We do not only approach the netherworld proper, but also two very accomplished pieces of this opus:

At first, Orpheus encounters the three-headed dog of hell, Cerberus, who guards the entrance to the netherworld. Enchanted by Orpheus’ soothing song the dreadful Cerberus remains At Peace. The music builds a majestic entry to the netherworld by brass fanfares, a snaredrum and glissandi. A latent threat that does not erupt is quietly insinuated by bass figures that resemble Tigermoth or Clocks.

Under The World - Orpheus Looks Back. That is the title of the chapter in which Orpheus enters the netherworld and protests his love for Eurydice to the underworld’s royal couple of Hades and Persephone. He moves all the shadows and the rulers of that place so much that Eurydice is permitted to come back with him. A first. There is only one condition he has to meet. When they travel back to the upper world Eurydice has to walk behind Orpheus, but he must not turn to look at her before both have left the underworld. Tragedy ensues: Just before they reach the gates of the netherworld Orpheus is overcome by anxiety because he cannot hear his wife’s steps behind him and by his longing for her. He turns to look at her only to see Eurydice sucked back below for good. The piece begins with a rhythm of snare drum and bass which resembles Maurice Ravel’s famous Bolero. The strings add ethereal descending chords that sound very much like the intro to Can’t Let Go. A gong sounds and Orpheus’ theme is repeated in an oriental-no-longer variation. Ravel-like bits re-occur, the music grows louder, it is striding upwards, as it were, and increasingly happy when suddenly a series of loud and tense chords represent Orpheus’ anxiety and the looming harm. A sudden descending glissando illustrates Eurydice sliding back into the netherworld.

Orpheus’ heart breaks. He is denied access to the underworld. His magic art fades away and he begins to despise all worldly love. The Broken Lyre is a symbol for this. It is an elegiac piece for solo guitar – the strings come in only near the end.

More evil appears under the heading of Severance. A horde of Bacchants, i.e. women followers of the god Dionysos, appear to punish him because he rejects all female love. They stone him to death and tear him apart. The river Hebros carries his head and his lyre. The orchestra has a very tragic sound when it quotes the mourning theme. Bass pieces like the bass pedal sound from Spectral Mornings that already appeared in the Cerberus piece make for an extremely threatening sound. Fast and high notes represent the things hurled at Orpheus.

The ensuing Elegy is introduced by the flute which plays an important role throughout the piece. It is a pity that the motif from 0:14 to 0:20 is not picked up upon. Once more, there are ringing bells. Orpheus’ body is interred at the foot of Mount Olympus. The birds above his grave sing more beautiful than anywhere else.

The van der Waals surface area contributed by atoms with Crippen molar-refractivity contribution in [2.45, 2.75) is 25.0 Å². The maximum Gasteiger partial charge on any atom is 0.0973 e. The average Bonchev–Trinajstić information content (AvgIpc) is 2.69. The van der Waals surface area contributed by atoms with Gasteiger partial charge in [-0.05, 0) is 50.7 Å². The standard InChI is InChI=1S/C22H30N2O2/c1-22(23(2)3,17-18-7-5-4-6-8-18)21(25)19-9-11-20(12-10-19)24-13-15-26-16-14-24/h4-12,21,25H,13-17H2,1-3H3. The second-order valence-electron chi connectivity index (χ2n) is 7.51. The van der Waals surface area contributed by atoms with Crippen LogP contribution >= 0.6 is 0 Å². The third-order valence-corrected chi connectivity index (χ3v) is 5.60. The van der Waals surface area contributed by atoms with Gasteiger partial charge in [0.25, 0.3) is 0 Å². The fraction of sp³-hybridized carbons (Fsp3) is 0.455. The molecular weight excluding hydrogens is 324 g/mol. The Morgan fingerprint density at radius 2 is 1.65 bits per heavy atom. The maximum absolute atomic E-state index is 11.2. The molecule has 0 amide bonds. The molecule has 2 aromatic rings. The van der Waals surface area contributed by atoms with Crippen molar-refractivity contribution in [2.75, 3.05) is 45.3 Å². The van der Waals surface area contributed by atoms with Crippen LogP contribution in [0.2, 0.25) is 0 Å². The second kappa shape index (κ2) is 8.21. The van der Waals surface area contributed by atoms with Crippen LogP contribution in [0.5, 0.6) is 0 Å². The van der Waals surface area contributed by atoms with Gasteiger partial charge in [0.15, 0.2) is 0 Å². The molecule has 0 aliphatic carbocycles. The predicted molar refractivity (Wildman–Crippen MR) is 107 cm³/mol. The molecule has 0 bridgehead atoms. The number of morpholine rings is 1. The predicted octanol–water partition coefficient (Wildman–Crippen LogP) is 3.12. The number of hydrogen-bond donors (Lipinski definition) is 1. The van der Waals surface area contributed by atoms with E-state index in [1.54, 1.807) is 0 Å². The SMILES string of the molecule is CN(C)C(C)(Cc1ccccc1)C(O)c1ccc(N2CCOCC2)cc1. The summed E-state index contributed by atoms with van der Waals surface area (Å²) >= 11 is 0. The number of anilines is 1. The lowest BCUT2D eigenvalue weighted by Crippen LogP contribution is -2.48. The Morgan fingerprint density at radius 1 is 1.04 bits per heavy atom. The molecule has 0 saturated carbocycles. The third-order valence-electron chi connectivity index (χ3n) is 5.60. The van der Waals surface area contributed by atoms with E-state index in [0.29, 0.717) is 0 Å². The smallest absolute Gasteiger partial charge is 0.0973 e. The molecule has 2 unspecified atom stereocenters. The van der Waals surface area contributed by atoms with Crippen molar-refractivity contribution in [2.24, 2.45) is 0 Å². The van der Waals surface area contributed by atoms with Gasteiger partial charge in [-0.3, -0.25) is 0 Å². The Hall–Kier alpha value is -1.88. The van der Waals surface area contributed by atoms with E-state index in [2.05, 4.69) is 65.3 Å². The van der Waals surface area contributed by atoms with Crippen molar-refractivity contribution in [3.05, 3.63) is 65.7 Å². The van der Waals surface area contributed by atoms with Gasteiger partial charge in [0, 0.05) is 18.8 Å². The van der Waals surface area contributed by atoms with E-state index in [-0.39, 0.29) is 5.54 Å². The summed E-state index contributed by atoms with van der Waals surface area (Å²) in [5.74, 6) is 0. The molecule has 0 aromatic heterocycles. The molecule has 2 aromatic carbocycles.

Orpheus’ head and his lyre are carried to the island of Lesbos, while his spirit journeys into the underworld to be united with Eurydice for ever. Steve, who believes in reincarnation, calls it the Return To The Realm Of Eternal Renewal. It is introduced by the dissonant arpeggi from the first piece. From 1:51, we once more hear the theme of Orpheus meeting Eurydice for the first time.

The Lyra is offered to a temple of Apollon. In the end it is hung up on the sky where it turns into the constellation of the Lyre. For this finale, Steve devised a particularly solemn theme. He even quotes some familiar motifs: A piece of The Fountain Of Salmacis as released on Genesis Revisited (from 0:31 onwards), then some tunes from the big embrace (1:40, actually it is a melody from the Dancing Ground, 1:58, 5:04 and 6:06 onwards). Then there also is a sweetened variation on the mourning melody (5:49 onwards) which probably represents the sorrow overcome.

The music is kept quite simple, though one would wish for more innovation and intensity from Steve. A professional arranger like Simon Hale (who arranged Seven for Tony Banks) would have been a good step, though the three arrangers did not do a bad job at all. The production was obviously meant to be not as big as for A Midsummer Night’s Dream. There are fewer instruments in the orchestra (strings, flutes, trumpet and horns) and it is a not so well-known ensemble. Steve probably also wanted to steer clear of a label such as EMI.

Still, there is no reason for a Hackett fan to bypass this record. You get many of the advantages of a Hackett release, such as large-scale melodies spanning major parts of a recording, a differentiated mix of the music and the trademark acoustic guitar. There is, however, no big hit on this record like Celebration on the Shakespeare project.

The booklet is graced by diaphanistic oeuvres by Kim Poor. It contains textual notes to all fifteen pieces, the credits, a well-known photo of Steve and a selection of quotations from Rainer Maria Rilke’s Sonnets To Orpheus (in English, of course).

Should Hackett go for another project like this, it would need more creativity and something innovative. Touching as the Orpheus myth may be, one should seriously consider whether a musical rendition of it can dispense with vocal efforts (after all, that is Orpheus’ trademark) and why the expression “metamorphosis” should occur in the title when there is little of it in the music.

by Andreas Lauer
translated by Martin Klinkhardt